In Front of a Mosque I Found Tranquillity, Until I Didn’t
Photo: Achirul Arif Setyawan for This Is Southeast Asia
In front of a mosque | 2500 words | Translated by Dan Benjamin
I grew up in a small city on the edge of West Java, in a district that every morning is thrown into shadow by Mount Ciremai. Unlike in Bandung, where I go to college, there’s not much vehicle traffic in my hometown. It’s veritably quiet, especially as night starts to fall. The only busy place is the central market which supplies vegetables throughout the province. Every weekend people from neighbouring areas come to this hometown of mine with its cooler weather to replace the air in their lungs, usually filled with exhaust smoke from the trucks on Java’s North Coast highway. Sometimes I long to come home and take in this air – but not often.
I’m more at home living away, in my adopted city – I’ve even been known to return to my hometown a mere once a year. It’s not a question of distance, because from Bandung to this town is only two hours by public transport, while riding a motorbike cuts it to an hour. I just don’t have the will to come home much. If it weren’t for Mama ordering me to visit for Eid al-Fitr, the end of Ramadan, when there’s a semester break, I frankly might not come at all.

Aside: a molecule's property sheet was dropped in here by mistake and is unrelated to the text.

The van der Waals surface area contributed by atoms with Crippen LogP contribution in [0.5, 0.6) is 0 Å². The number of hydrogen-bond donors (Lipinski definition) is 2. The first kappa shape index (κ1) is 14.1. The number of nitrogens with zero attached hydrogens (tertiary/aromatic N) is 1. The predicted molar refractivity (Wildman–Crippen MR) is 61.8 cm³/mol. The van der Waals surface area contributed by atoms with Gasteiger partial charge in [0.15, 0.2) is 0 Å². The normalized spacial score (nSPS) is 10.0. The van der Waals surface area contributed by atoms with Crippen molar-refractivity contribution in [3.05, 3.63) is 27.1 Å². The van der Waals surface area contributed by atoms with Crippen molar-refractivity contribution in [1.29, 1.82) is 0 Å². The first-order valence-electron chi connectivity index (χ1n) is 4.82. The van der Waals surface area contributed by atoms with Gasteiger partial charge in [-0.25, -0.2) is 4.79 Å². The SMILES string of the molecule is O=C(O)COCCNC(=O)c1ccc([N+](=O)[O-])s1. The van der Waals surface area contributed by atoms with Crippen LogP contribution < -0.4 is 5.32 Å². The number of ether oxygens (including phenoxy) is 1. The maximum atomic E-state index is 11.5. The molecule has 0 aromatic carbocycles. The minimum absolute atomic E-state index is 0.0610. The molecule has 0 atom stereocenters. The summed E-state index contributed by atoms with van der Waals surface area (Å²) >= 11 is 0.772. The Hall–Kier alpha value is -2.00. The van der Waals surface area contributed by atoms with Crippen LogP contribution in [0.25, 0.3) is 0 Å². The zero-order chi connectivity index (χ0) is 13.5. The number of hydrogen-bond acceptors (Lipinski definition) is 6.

In my hometown there’s nobody to talk to, I always feel alone. There also isn’t privacy like I get when I’m in Bandung. I need to be two-faced: to appear to be diligently praying five times a day in my mother’s presence, while in my heart I’m often questioning my faith.
Aside from high-minded philosophical-ideological issues, perhaps the thing that most grates on me here is smoking: in the family home, I’m not free to smoke. If Mama finds a hole in my T-shirt, made by a stray ember, she will unleash on me repeatedly. ‘Weren’t you once extremely anti-smoking – didn’t you jeer at your friends who used to smoke? Why have you now become like them?’
To avoid Mama’s reprimands, I often smoke in secret. One of my favourite places to do so is in front of the mosque.